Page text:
Search

Search form

Logo of Phnom Penh Post newspaper Phnom Penh Post - Voter turnout keeps falling

Voter turnout keeps falling

A first-time voter casts his ballot at a polling station in Phnom Penh on Sunday.
A first-time voter casts his ballot at a polling station in Phnom Penh on Sunday. HONG MENEA

Voter turnout keeps falling

Since the 1998 National Assembly election, when 93 per cent of registered voters cast ballots, voter participation in the Kingdom has dropped precipitously election to election. That trend continued unabated Sunday as only an estimated 68 per cent inked their fingers.

But some analysts attributed this year’s low turnout – which dipped about seven per cent from 2008 – to an increase in the number of obstacles thrown at would-be voters rather than a decrease in political interest.

Election watchdogs Comfrel and Transparency International both reported widespread complaints from registered voters turned away from polling stations for not having proper ID or not appearing on the polling station’s voter list.

“Nothing else explains to me why there should be [a lower] voter turnout this election,” said Ou Virak, president of the Cambodian Center for Human Rights. “It’s not that people didn’t want to vote.”

Comfrel and TI were in basic agreement with the National Election Committee for voter turnout numbers. Comfrel’s data showed 68 per cent of Cambodia’s 9.6 million registered voters participating, while the latter two reported about 69 per cent.

The CPP found its majority in the National Assembly bruised after the ruling party lost 22 seats in the ballot, leaving it with 68 of the 123 seats.

But if election officials had not disenfranchised a high volume of people attempting to vote, the CPP’s majority may have been further damaged, Virak said.

“In 2008, it definitely wouldn’t change the results,” Virak said. “In this election, would they change election results? I would say yes.”

Problems with the NEC’s voter list seemed to play the largest role in the drop in active voters this year, Comfrel executive director Koul Panha said. But the NGO will collect data from its election observers and complete a full report at a later date, he said.

Although the percentage of voters has diminished since 2008, the number of people who voted increased by about 600,000, NEC secretary general Tep Nytha said.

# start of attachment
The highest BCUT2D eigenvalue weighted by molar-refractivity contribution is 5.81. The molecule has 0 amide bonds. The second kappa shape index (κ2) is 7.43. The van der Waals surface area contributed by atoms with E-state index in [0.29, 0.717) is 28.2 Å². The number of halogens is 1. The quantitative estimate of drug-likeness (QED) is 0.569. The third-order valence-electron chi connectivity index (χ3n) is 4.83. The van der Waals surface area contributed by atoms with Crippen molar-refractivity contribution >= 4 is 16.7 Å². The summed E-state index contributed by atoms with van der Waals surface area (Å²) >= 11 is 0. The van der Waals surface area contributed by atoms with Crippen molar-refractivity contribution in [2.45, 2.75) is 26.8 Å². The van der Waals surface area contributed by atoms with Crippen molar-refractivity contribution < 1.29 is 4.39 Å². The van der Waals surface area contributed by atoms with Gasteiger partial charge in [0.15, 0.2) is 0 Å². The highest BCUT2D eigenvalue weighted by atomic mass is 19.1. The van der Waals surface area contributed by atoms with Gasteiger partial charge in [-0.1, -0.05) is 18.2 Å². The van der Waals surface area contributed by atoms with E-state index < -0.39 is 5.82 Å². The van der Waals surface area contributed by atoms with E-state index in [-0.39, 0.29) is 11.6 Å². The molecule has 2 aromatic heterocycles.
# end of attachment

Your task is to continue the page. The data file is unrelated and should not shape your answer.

But the numbers on the voter list may be a deceiving method of judging the number of registered voters.

“There might be, in fact, far fewer real registered voters than actually are on the list,” Virak said.

RECOMMENDED STORIES

  • Breaking: PM says prominent human rights NGO ‘must close’

    Prime Minister Hun Sen has instructed the Interior Ministry to investigate the Cambodian Center for Human Rights (CCHR) and potentially close it “because they follow foreigners”, appearing to link the rights group to the opposition Cambodia National Rescue Party's purported “revolution”. The CNRP - the

  • Rainsy and Sokha ‘would already be dead’: PM

    Prime Minister Hun Sen on Sunday appeared to suggest he would have assassinated opposition leaders Sam Rainsy and Kem Sokha had he known they were promising to “organise a new government” in the aftermath of the disputed 2013 national elections. In a clip from his speech

  • Massive ceremony at Angkor Wat will show ‘Cambodia not in anarchy’: PM

    Government officials, thousands of monks and Prime Minister Hun Sen himself will hold a massive prayer ceremony at Angkor Wat in early December to highlight the Kingdom’s continuing “peace, independence and political stability”, a spectacle observers said was designed to disguise the deterioration of

  • PM tells workers CNRP is to blame for any sanctions

    In a speech to workers yesterday, Prime Minister Hun Sen pinned the blame for any damage inflicted on Cambodia’s garment industry by potential economic sanctions squarely on the opposition party. “You must remember clearly that if the purchase orders are reduced, it is all